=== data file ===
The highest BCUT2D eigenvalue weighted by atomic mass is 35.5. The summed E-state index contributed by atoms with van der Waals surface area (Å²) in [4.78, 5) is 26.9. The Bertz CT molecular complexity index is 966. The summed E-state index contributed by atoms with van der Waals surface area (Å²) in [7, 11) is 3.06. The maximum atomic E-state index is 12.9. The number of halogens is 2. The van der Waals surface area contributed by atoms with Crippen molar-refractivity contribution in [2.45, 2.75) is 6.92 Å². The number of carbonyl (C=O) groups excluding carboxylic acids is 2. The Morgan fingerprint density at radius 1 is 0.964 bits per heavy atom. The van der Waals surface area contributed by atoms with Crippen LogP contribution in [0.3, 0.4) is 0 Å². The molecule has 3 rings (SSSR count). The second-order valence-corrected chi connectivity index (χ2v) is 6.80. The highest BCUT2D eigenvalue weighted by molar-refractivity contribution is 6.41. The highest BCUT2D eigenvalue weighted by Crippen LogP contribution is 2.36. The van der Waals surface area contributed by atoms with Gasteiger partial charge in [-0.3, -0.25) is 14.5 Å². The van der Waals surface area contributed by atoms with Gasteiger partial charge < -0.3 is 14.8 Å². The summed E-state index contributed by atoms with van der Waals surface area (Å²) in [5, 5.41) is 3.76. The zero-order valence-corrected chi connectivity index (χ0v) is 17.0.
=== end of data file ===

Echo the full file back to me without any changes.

The highest BCUT2D eigenvalue weighted by atomic mass is 35.5. The summed E-state index contributed by atoms with van der Waals surface area (Å²) in [4.78, 5) is 26.9. The Bertz CT molecular complexity index is 966. The summed E-state index contributed by atoms with van der Waals surface area (Å²) in [7, 11) is 3.06. The maximum atomic E-state index is 12.9. The number of halogens is 2. The van der Waals surface area contributed by atoms with Crippen molar-refractivity contribution in [2.45, 2.75) is 6.92 Å². The number of carbonyl (C=O) groups excluding carboxylic acids is 2. The Morgan fingerprint density at radius 1 is 0.964 bits per heavy atom. The van der Waals surface area contributed by atoms with Crippen LogP contribution in [0.3, 0.4) is 0 Å². The molecule has 3 rings (SSSR count). The second-order valence-corrected chi connectivity index (χ2v) is 6.80. The highest BCUT2D eigenvalue weighted by molar-refractivity contribution is 6.41. The highest BCUT2D eigenvalue weighted by Crippen LogP contribution is 2.36. The van der Waals surface area contributed by atoms with Gasteiger partial charge in [-0.3, -0.25) is 14.5 Å². The van der Waals surface area contributed by atoms with Gasteiger partial charge < -0.3 is 14.8 Å². The summed E-state index contributed by atoms with van der Waals surface area (Å²) in [5, 5.41) is 3.76. The zero-order valence-corrected chi connectivity index (χ0v) is 17.0.